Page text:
Much is being made about the incoming Trump administration’s infrastructure spending plan, as if this is a new invention. Capital stock upgrades are needed, that much is true. But they won’t dial up growth that much. U.S. President Barack Obama, if you remember, signed an $830 billion, 10November 16, 2016 6:04 PM EST
year infrastructure plan into law in 2009. It hasn’t exactly generated a
Last Updated November 21, 2016 11:59 AM EST
sustainable acceleration in growth, and at the current 77 per cent federal debt-
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to-GDP ratio, the laws of diminishing returns will come into even greater focus. This is not a very effective strategy to influence the contours of the business cycle, but it surely is needed to help underpin productivity, which has been in
its own recession for the past year-and-change. The real question is from where is the pool of skilled tradespeople going to come?
As for the personal tax cuts, what is strange is that the Trump plan, as it
stands, cuts taxes for everyone. The country simply cannot afford it. And the top 1 per cent of income earners see a 14 percentage point reduction in their tax rates; everyone else gets a four percentage point cut — the bottom-fifth receive the grand total of a one percentage point cent cut to their
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rates. This is bad economics and it is bad politics. Bad economics because what you want to do as a fiscal policymaker is to cut taxes the most in the segments of the population that have the highest marginal propensities to consume. This is how you get the biggest bang for the buck from an aggregate demand standpoint. The stock market seems to think that money grows on trees. But the reality is that a dollar borrowed today is a dollar sacrificed for economic growth in the future.
But how would Donald Trump know that? His economic team was filled with hedge fund managers. The plan is bad politics because one of the reasons for all the angst and anxiety is the gaping and record level of income inequality — not just about globalization and automation depleting the ranks of the middle class. Yet Donald Trump’s policies will merely exacerbate the income inequality in society, and this will set up for a very interesting battle with the left-leaning liberals in the Democratic Party in 2020 — the next election is only 1,448 days away. And Bernie Sanders’ message resonated during the primaries, of that there is little doubt. To top it all off, two-thirds of the income tax relief next year would be offset by the across-the-board tariffs that the president-elect said he would impose during the campaign. Now maybe he wasn’t being serious. Oops, I mean literal. Maybe nothing he said should be accepted at face value. But import duties had been part of his economic plan all along, and if implemented, will cost the consumer roughly $130 billion at the cash registers. In fact, what the working class will be left with is a negative income effect from all this, since it is the lower and middle class that buy most of their imported goods from places like China and Mexico. They certainly aren’t buying Italian suits, French perfume, Dutch chocolates or German cars.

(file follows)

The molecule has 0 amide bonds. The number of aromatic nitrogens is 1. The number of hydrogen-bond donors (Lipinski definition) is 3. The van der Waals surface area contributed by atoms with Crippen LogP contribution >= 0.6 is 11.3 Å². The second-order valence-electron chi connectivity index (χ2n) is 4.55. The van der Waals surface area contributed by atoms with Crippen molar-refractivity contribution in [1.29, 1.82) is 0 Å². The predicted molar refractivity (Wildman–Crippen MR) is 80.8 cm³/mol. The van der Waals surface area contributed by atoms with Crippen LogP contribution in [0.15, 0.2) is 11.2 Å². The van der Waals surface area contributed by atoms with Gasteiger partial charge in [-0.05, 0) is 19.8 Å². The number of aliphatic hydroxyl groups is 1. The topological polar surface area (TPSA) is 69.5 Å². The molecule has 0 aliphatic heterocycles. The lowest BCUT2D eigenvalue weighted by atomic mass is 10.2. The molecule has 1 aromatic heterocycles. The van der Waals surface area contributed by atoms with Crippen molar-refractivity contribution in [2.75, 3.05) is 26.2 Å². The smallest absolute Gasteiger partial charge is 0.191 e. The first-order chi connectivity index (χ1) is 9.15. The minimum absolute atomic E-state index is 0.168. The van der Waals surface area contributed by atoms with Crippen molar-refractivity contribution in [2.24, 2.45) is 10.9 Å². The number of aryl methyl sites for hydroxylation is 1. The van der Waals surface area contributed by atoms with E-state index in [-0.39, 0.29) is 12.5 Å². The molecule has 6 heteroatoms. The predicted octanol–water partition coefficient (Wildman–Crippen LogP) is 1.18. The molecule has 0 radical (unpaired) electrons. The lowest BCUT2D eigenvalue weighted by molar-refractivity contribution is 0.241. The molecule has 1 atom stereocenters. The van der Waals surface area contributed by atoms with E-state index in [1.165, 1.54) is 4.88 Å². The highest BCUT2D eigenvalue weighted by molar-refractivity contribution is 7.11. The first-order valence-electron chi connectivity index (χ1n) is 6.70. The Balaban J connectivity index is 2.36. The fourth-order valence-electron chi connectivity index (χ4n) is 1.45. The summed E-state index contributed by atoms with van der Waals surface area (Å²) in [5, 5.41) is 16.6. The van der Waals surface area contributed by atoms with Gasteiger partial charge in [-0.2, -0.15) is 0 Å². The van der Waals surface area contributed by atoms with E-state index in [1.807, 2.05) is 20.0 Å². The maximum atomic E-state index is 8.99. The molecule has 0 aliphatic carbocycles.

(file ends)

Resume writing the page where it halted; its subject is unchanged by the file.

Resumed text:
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The stock market seems to think that money grows on trees. But the reality is that a dollar borrowed today is a dollar sacrificed for economic growth in the future. The debt-to-GDP ratio under the Trump plan goes from 77 per cent today to 105 per cent by 2026. Within a decade, the United States will look like a peripheral European country.
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I can understand fully the backlash against the Clintons, but I cannot believe anyone deliberately voted for fiscal ruin. Not just that, but Trump wants the Fed to hike rates. I mean, who does that? “Here, I’m going to raise trillions of dollars on new debt; please make it more costly for me.” No wonder he had that US$900 million carryforward that allowed him to pay no federal income tax — it’s because the King of Debt maybe adores it a bit too much. This is more than just probing the outer limits of deficit finance — it is sending the United States into a dangerously weak fiscal position.
Here is the rub, and the people deserve to know it. Under the Trump plan, debt-servicing costs, which now absorb seven cents of every federal revenue dollar, will drain 25 cents by 2020. In 10 years’ time, one-quarter of all revenues will go to service a debt load that will breach US$30 trillion under his watch, matching what will be devoted to Medicare at the time.
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I call that a travesty and my hope is that Paul Ryan is working off the same spreadsheet I am and comes to the same conclusion. This is more than just probing the outer limits of deficit finance — it is sending the United States into a dangerously weak fiscal position.
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To reiterate, it is 100 per cent true that monetary policy has hit the wall. That happened a while ago and is to be expected at the zero bound. The challenge is that fiscal policy also is tapped out and the multiplier impact
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subsides at ever higher debt-to-income ratios. We have long seen this in Japan. We are seeing it now in real-time in China, and to a large extent in Canada as well.
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In other words, there is no baton to be passed from monetary to fiscal policy. While the market does feed off this perception today, at some point reality will set in.
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David Rosenberg is chief economist and strategist at Gluskin Sheff + Associates Inc. and author of the daily economic report, Breakfast with Dave.
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